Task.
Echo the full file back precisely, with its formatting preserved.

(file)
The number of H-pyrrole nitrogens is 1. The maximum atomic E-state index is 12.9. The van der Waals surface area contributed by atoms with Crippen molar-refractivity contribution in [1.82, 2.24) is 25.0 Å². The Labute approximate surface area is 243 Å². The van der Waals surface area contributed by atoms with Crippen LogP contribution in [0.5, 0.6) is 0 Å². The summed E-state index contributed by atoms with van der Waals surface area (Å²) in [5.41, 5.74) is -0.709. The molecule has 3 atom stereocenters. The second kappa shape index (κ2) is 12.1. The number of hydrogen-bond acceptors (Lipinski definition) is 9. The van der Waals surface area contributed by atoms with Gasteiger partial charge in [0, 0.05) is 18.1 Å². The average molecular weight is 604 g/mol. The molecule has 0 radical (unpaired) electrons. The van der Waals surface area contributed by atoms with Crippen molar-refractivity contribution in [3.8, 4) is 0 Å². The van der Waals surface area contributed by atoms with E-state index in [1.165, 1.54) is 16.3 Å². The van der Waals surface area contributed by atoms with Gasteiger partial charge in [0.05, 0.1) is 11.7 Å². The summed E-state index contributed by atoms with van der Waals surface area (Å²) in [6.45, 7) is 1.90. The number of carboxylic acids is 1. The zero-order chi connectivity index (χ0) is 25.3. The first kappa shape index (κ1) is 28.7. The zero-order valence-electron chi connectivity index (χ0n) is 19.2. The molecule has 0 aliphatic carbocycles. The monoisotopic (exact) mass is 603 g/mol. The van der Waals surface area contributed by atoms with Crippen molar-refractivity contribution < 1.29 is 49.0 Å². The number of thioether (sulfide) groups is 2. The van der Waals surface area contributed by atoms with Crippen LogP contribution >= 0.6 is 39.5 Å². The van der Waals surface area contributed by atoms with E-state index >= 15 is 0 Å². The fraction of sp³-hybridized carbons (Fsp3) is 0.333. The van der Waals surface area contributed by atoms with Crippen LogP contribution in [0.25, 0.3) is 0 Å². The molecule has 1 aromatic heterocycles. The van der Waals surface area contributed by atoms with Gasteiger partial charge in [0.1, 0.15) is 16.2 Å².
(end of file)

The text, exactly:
The number of H-pyrrole nitrogens is 1. The maximum atomic E-state index is 12.9. The van der Waals surface area contributed by atoms with Crippen molar-refractivity contribution in [1.82, 2.24) is 25.0 Å². The Labute approximate surface area is 243 Å². The van der Waals surface area contributed by atoms with Crippen LogP contribution in [0.5, 0.6) is 0 Å². The summed E-state index contributed by atoms with van der Waals surface area (Å²) in [5.41, 5.74) is -0.709. The molecule has 3 atom stereocenters. The second kappa shape index (κ2) is 12.1. The number of hydrogen-bond acceptors (Lipinski definition) is 9. The van der Waals surface area contributed by atoms with Gasteiger partial charge in [0, 0.05) is 18.1 Å². The average molecular weight is 604 g/mol. The molecule has 0 radical (unpaired) electrons. The van der Waals surface area contributed by atoms with Crippen molar-refractivity contribution in [3.8, 4) is 0 Å². The van der Waals surface area contributed by atoms with E-state index in [1.165, 1.54) is 16.3 Å². The van der Waals surface area contributed by atoms with Gasteiger partial charge in [0.05, 0.1) is 11.7 Å². The summed E-state index contributed by atoms with van der Waals surface area (Å²) in [6.45, 7) is 1.90. The number of carboxylic acids is 1. The zero-order chi connectivity index (χ0) is 25.3. The first kappa shape index (κ1) is 28.7. The zero-order valence-electron chi connectivity index (χ0n) is 19.2. The molecule has 0 aliphatic carbocycles. The monoisotopic (exact) mass is 603 g/mol. The van der Waals surface area contributed by atoms with Crippen molar-refractivity contribution < 1.29 is 49.0 Å². The number of thioether (sulfide) groups is 2. The van der Waals surface area contributed by atoms with Crippen LogP contribution >= 0.6 is 39.5 Å². The van der Waals surface area contributed by atoms with E-state index >= 15 is 0 Å². The fraction of sp³-hybridized carbons (Fsp3) is 0.333. The van der Waals surface area contributed by atoms with Crippen LogP contribution in [0.25, 0.3) is 0 Å². The molecule has 1 aromatic heterocycles. The van der Waals surface area contributed by atoms with Gasteiger partial charge in [0.1, 0.15) is 16.2 Å².